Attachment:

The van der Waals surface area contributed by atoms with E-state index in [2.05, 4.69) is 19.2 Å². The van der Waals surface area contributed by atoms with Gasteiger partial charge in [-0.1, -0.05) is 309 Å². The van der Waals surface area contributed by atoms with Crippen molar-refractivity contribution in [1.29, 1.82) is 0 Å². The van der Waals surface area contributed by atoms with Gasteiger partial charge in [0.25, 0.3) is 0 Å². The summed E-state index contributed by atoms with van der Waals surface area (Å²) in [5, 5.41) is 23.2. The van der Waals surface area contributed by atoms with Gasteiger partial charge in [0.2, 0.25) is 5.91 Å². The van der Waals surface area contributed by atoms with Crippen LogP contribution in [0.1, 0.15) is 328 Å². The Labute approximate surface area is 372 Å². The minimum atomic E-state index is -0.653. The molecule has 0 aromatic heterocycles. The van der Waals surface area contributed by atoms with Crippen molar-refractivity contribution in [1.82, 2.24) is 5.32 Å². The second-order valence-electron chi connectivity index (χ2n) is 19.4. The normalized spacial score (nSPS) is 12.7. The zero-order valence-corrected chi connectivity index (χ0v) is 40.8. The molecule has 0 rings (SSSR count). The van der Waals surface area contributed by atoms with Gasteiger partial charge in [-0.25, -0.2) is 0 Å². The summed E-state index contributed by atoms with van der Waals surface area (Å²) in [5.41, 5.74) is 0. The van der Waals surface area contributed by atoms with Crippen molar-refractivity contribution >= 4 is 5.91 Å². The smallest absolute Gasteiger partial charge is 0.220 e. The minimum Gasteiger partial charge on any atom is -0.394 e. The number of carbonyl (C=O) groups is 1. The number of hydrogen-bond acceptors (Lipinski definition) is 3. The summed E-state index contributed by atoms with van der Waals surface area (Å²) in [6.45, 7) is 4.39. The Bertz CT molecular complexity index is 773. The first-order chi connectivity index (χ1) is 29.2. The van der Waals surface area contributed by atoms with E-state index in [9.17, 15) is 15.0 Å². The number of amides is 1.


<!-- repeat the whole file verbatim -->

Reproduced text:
The van der Waals surface area contributed by atoms with E-state index in [2.05, 4.69) is 19.2 Å². The van der Waals surface area contributed by atoms with Gasteiger partial charge in [-0.1, -0.05) is 309 Å². The van der Waals surface area contributed by atoms with Crippen molar-refractivity contribution in [1.29, 1.82) is 0 Å². The van der Waals surface area contributed by atoms with Gasteiger partial charge in [0.25, 0.3) is 0 Å². The summed E-state index contributed by atoms with van der Waals surface area (Å²) in [5, 5.41) is 23.2. The van der Waals surface area contributed by atoms with Gasteiger partial charge in [0.2, 0.25) is 5.91 Å². The van der Waals surface area contributed by atoms with Crippen LogP contribution in [0.1, 0.15) is 328 Å². The Labute approximate surface area is 372 Å². The minimum atomic E-state index is -0.653. The molecule has 0 aromatic heterocycles. The van der Waals surface area contributed by atoms with Crippen molar-refractivity contribution in [1.82, 2.24) is 5.32 Å². The second-order valence-electron chi connectivity index (χ2n) is 19.4. The normalized spacial score (nSPS) is 12.7. The zero-order valence-corrected chi connectivity index (χ0v) is 40.8. The molecule has 0 rings (SSSR count). The van der Waals surface area contributed by atoms with Gasteiger partial charge in [-0.25, -0.2) is 0 Å². The summed E-state index contributed by atoms with van der Waals surface area (Å²) in [5.41, 5.74) is 0. The van der Waals surface area contributed by atoms with Crippen molar-refractivity contribution >= 4 is 5.91 Å². The smallest absolute Gasteiger partial charge is 0.220 e. The minimum Gasteiger partial charge on any atom is -0.394 e. The number of carbonyl (C=O) groups is 1. The number of hydrogen-bond acceptors (Lipinski definition) is 3. The summed E-state index contributed by atoms with van der Waals surface area (Å²) in [6.45, 7) is 4.39. The Bertz CT molecular complexity index is 773. The first-order chi connectivity index (χ1) is 29.2. The van der Waals surface area contributed by atoms with E-state index in [9.17, 15) is 15.0 Å². The number of amides is 1.